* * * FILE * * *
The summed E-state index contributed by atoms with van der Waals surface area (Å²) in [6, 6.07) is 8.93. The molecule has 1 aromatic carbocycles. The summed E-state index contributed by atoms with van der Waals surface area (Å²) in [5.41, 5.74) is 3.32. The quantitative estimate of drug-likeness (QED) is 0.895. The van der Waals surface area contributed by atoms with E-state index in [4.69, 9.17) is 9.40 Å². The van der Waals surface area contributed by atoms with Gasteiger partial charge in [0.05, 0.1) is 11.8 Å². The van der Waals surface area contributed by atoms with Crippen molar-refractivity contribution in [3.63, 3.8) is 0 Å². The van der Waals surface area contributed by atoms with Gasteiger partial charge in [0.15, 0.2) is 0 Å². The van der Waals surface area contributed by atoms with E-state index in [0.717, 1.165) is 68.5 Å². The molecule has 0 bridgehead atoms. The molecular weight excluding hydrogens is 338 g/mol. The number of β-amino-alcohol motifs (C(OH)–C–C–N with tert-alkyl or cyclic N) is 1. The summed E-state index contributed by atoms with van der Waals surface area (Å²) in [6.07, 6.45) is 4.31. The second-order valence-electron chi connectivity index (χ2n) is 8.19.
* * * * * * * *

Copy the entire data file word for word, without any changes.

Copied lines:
The summed E-state index contributed by atoms with van der Waals surface area (Å²) in [6, 6.07) is 8.93. The molecule has 1 aromatic carbocycles. The summed E-state index contributed by atoms with van der Waals surface area (Å²) in [5.41, 5.74) is 3.32. The quantitative estimate of drug-likeness (QED) is 0.895. The van der Waals surface area contributed by atoms with E-state index in [4.69, 9.17) is 9.40 Å². The van der Waals surface area contributed by atoms with Gasteiger partial charge in [0.05, 0.1) is 11.8 Å². The van der Waals surface area contributed by atoms with Crippen molar-refractivity contribution in [3.63, 3.8) is 0 Å². The van der Waals surface area contributed by atoms with Gasteiger partial charge in [0.15, 0.2) is 0 Å². The van der Waals surface area contributed by atoms with E-state index in [0.717, 1.165) is 68.5 Å². The molecule has 0 bridgehead atoms. The molecular weight excluding hydrogens is 338 g/mol. The number of β-amino-alcohol motifs (C(OH)–C–C–N with tert-alkyl or cyclic N) is 1. The summed E-state index contributed by atoms with van der Waals surface area (Å²) in [6.07, 6.45) is 4.31. The second-order valence-electron chi connectivity index (χ2n) is 8.19.